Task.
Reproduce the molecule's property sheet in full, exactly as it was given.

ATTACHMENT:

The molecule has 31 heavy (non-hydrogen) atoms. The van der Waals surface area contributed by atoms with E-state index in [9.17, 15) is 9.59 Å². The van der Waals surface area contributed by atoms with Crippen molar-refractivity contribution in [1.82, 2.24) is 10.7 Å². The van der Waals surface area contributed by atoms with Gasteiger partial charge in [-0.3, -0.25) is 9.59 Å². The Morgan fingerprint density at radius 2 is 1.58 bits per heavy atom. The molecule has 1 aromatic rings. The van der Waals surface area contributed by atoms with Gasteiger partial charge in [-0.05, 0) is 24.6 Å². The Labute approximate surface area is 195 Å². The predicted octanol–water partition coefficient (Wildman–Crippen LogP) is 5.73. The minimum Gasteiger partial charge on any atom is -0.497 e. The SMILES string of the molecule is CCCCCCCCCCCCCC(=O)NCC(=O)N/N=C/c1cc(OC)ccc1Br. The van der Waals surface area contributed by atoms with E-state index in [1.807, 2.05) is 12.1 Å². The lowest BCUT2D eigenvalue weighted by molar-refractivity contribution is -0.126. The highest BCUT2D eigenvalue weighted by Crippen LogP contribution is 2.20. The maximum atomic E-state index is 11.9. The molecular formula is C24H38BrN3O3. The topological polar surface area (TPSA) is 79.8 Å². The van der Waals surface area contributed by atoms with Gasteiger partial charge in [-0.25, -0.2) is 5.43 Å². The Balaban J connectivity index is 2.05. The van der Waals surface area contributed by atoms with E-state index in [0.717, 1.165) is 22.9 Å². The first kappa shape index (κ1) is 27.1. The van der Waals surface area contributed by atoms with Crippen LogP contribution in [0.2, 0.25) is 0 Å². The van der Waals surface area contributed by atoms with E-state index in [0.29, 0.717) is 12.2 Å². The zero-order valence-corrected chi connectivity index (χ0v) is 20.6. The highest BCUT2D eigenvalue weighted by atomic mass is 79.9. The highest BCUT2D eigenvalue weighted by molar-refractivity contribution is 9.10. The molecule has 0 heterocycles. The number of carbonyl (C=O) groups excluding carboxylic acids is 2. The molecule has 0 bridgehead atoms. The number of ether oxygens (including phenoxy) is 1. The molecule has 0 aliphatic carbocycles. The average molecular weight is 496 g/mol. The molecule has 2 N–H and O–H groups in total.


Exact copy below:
The molecule has 31 heavy (non-hydrogen) atoms. The van der Waals surface area contributed by atoms with E-state index in [9.17, 15) is 9.59 Å². The van der Waals surface area contributed by atoms with Crippen molar-refractivity contribution in [1.82, 2.24) is 10.7 Å². The van der Waals surface area contributed by atoms with Gasteiger partial charge in [-0.3, -0.25) is 9.59 Å². The Morgan fingerprint density at radius 2 is 1.58 bits per heavy atom. The molecule has 1 aromatic rings. The van der Waals surface area contributed by atoms with Gasteiger partial charge in [-0.05, 0) is 24.6 Å². The Labute approximate surface area is 195 Å². The predicted octanol–water partition coefficient (Wildman–Crippen LogP) is 5.73. The minimum Gasteiger partial charge on any atom is -0.497 e. The SMILES string of the molecule is CCCCCCCCCCCCCC(=O)NCC(=O)N/N=C/c1cc(OC)ccc1Br. The van der Waals surface area contributed by atoms with E-state index in [1.807, 2.05) is 12.1 Å². The lowest BCUT2D eigenvalue weighted by molar-refractivity contribution is -0.126. The highest BCUT2D eigenvalue weighted by Crippen LogP contribution is 2.20. The maximum atomic E-state index is 11.9. The molecular formula is C24H38BrN3O3. The topological polar surface area (TPSA) is 79.8 Å². The van der Waals surface area contributed by atoms with Gasteiger partial charge in [-0.25, -0.2) is 5.43 Å². The Balaban J connectivity index is 2.05. The van der Waals surface area contributed by atoms with E-state index in [0.717, 1.165) is 22.9 Å². The first kappa shape index (κ1) is 27.1. The van der Waals surface area contributed by atoms with Crippen LogP contribution in [0.2, 0.25) is 0 Å². The van der Waals surface area contributed by atoms with E-state index in [0.29, 0.717) is 12.2 Å². The zero-order valence-corrected chi connectivity index (χ0v) is 20.6. The highest BCUT2D eigenvalue weighted by atomic mass is 79.9. The highest BCUT2D eigenvalue weighted by molar-refractivity contribution is 9.10. The molecule has 0 heterocycles. The number of carbonyl (C=O) groups excluding carboxylic acids is 2. The molecule has 0 bridgehead atoms. The number of ether oxygens (including phenoxy) is 1. The molecule has 0 aliphatic carbocycles. The average molecular weight is 496 g/mol. The molecule has 2 N–H and O–H groups in total.